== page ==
|American Libraries Online
ALA chapters issue joint statement on ebook pricing
A majority of ALA’s 57 state and regional chapters have signed a joint statement in opposition to the practices of publishers and distributors that have established unfair pricing in the sale of ebooks to libraries. So far, 39 ALA chapters have signed on to the statement, and Indiana Library Federation Executive Director Susan Akers expects that a few more will join in the next few weeks. The statement was designed as a way to express the collective grassroots concerns on ebook pricing that libraries and their patrons across the country share....
AL: Inside Scoop, Nov. 19
On My Mind: Creating a new tradition
Daria D’Arienzo writes: “Half a dozen tweens are crowded around several large tables stacked with odds and ends in the windows of the Meekins Library in the center of the small town of Williamsburg, Massachusetts. What are they doing? They are supporting their local library. Meekins Market, our small library’s holiday tag sale, is part of the newest recycling activity in our community.”...
American Libraries column, Nov./Dec.
The Library 2.012 Conference
Laurie D. Borman writes: “The 40 continuous hours of Library 2.012, the Future of Libraries free conference, which ran October 3–5, featured 150 presentation sessions and more than a dozen keynote addresses from across the globe. Topics ranged from physical and virtual learning spaces to evolving professional roles in today’s world, organizing and creating information, changing delivery methods, user-centered access, and mobile and geosocial information environments.”...
American Libraries feature
What’s the Wordle on AL Direct?
Here’s a Wordle word cloud based on open-ended responses to a question asking people what they like most about American Libraries Direct. Click here or on the graphic on the right to see a bigger image....
AL: Inside Scoop, Nov. 16
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eContent Quarterly to launch in fall 2013
The new online journal eContent Quarterly will debut in Fall 2013. eContent Quarterly will be edited by Sue Polanka of the blog No Shelf Required and Mirela Roncevic, who developed and edits the online Library Grant Center. The online journal will offer practical, user-driven solutions and ideas for curating, developing, integrating, and managing content in rapidly changing digital library environments. Look for subscription information for eContent Quarterly in 2013....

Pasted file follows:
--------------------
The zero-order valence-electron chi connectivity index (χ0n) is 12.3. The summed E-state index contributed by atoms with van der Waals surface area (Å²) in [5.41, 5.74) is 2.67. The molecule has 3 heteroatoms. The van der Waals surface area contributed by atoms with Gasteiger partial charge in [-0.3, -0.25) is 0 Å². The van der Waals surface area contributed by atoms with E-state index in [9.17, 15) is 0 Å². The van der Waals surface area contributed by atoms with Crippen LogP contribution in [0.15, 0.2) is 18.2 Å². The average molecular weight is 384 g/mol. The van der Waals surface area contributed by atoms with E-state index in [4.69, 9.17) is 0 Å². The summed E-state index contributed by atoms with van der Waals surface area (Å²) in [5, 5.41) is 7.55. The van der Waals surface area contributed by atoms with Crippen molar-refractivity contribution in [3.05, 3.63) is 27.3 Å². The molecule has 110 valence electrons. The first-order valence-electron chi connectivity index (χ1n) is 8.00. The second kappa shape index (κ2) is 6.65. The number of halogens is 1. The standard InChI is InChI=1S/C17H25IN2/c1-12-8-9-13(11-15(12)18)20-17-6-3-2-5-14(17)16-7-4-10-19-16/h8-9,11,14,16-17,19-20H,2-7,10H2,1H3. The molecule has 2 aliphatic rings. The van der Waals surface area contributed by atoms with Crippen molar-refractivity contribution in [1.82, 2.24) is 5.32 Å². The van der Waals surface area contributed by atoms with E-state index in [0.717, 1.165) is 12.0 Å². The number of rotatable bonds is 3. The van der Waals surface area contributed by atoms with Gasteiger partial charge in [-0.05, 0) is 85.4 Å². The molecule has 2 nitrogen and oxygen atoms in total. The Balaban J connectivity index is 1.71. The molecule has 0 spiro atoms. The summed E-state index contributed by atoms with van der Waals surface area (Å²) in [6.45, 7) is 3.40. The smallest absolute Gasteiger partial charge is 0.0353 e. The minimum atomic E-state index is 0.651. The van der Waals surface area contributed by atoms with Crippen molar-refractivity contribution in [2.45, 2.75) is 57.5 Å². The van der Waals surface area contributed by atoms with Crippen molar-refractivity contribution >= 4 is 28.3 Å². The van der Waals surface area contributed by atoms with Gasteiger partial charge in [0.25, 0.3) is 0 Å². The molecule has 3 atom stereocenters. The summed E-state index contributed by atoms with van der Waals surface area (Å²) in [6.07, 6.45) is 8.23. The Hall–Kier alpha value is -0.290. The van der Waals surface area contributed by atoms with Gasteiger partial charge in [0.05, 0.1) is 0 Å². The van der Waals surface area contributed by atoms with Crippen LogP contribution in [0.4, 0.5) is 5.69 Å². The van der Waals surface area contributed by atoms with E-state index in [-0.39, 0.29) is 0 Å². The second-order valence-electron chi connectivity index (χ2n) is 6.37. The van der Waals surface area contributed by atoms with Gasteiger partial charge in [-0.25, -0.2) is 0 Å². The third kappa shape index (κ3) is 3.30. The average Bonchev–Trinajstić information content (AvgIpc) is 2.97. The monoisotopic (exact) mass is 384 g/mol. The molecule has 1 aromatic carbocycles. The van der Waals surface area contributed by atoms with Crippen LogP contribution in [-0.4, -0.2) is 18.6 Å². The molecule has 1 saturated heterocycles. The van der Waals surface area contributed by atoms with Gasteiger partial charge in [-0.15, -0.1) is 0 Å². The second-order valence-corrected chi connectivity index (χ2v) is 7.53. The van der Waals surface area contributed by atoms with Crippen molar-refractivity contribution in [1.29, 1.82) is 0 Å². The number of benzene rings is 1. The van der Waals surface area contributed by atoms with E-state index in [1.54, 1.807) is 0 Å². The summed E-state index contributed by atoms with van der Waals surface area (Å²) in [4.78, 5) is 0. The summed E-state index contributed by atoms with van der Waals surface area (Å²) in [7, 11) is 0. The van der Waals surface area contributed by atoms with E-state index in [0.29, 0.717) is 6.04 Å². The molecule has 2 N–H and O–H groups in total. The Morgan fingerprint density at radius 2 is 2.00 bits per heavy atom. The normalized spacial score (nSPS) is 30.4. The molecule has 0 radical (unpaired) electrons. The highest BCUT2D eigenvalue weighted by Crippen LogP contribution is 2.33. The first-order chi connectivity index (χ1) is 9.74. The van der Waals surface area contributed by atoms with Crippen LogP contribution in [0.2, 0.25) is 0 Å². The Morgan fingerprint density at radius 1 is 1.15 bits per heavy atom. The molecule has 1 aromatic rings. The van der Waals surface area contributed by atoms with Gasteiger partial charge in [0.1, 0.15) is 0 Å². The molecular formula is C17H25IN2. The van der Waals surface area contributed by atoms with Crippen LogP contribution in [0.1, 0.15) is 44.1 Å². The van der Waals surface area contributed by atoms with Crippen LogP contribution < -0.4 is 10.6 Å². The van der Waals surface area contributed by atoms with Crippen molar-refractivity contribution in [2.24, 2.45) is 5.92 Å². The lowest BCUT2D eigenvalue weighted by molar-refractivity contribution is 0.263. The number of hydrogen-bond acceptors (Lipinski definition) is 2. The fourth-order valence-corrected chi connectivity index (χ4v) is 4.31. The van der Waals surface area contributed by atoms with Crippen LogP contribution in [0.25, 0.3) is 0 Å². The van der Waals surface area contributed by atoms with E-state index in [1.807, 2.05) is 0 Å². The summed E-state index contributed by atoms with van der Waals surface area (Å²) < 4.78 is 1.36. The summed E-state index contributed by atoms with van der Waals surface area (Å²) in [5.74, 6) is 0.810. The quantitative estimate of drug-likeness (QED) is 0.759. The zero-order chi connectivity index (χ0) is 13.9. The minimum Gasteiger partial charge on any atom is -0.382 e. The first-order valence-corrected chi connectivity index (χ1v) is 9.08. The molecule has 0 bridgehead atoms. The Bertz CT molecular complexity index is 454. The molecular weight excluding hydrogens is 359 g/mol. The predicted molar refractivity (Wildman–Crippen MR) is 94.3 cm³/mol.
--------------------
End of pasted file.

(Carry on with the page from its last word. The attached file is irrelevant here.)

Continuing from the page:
ALA Editions, Nov. 20
“Going Virtual without Going Mad” webinar
Want to make it easier for your membership to get involved in national activities? Looking to understand ALA policies regarding what can and cannot be done virtually? Having trouble with your current virtual setup? Plan to attend this free, one-hour webinar on November 28. To register, send your email address and round table affiliation (if any) to Danielle Alderson....
Round Table Coordinating Assembly, Nov. 16
Copyright webinar for school librarians is full
The ALA Office for Information Technology Policy will host “Complete Copyright for K–12 Librarians and Educators,” a free interactive webinar on December 4. Copyright authority Carrie Russell will be the host. Registration is now closed, as the maximum number of participants have signed up. However, the full webinar will be recorded and posted to District Dispatch after the session is complete....
District Dispatch, Nov. 19
Sullivan to address SLA Maryland Chapter in April
ALA President Maureen Sullivan will join Special Libraries Association President Deb Hunt to address the key issues facing professional library associations in a presentation titled “Strategic Liaisons: Game-Changing Conversations.” It will be held at an April 30 meeting of the SLA Maryland Chapter at the Marriott Hotel in Greenbelt. ALA members can attend at the SLA price. Sign up here....
SLA Maryland Chapter
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Featured review: Adult nonfiction
Stedman, Chris. Faitheist: How an Atheist Found Common Ground with the Religious. Nov. 2012. 208p. Beacon, hardcover (978-0-8070-1439-4).
Current discussions about atheism seem to be defined as much by the caustic and confrontational manner of its proponents as by the actual examination of its characteristics. Enter Chris Stedman, avowed atheist, former Fundamentalist Christian, and current interfaith activist whose heartfelt and thought-provoking account of his struggle with God and religion serves as a call to arms for those seeking to bridge the gap between the religious and the secular. Stedman believes wholeheartedly in storytelling and its power to not only communicate values but also engender action. This book, then, is his attempt to use his own story to highlight the values of fellowship, equality, and “engaged religious diversity,” which he believes can bring about true social change....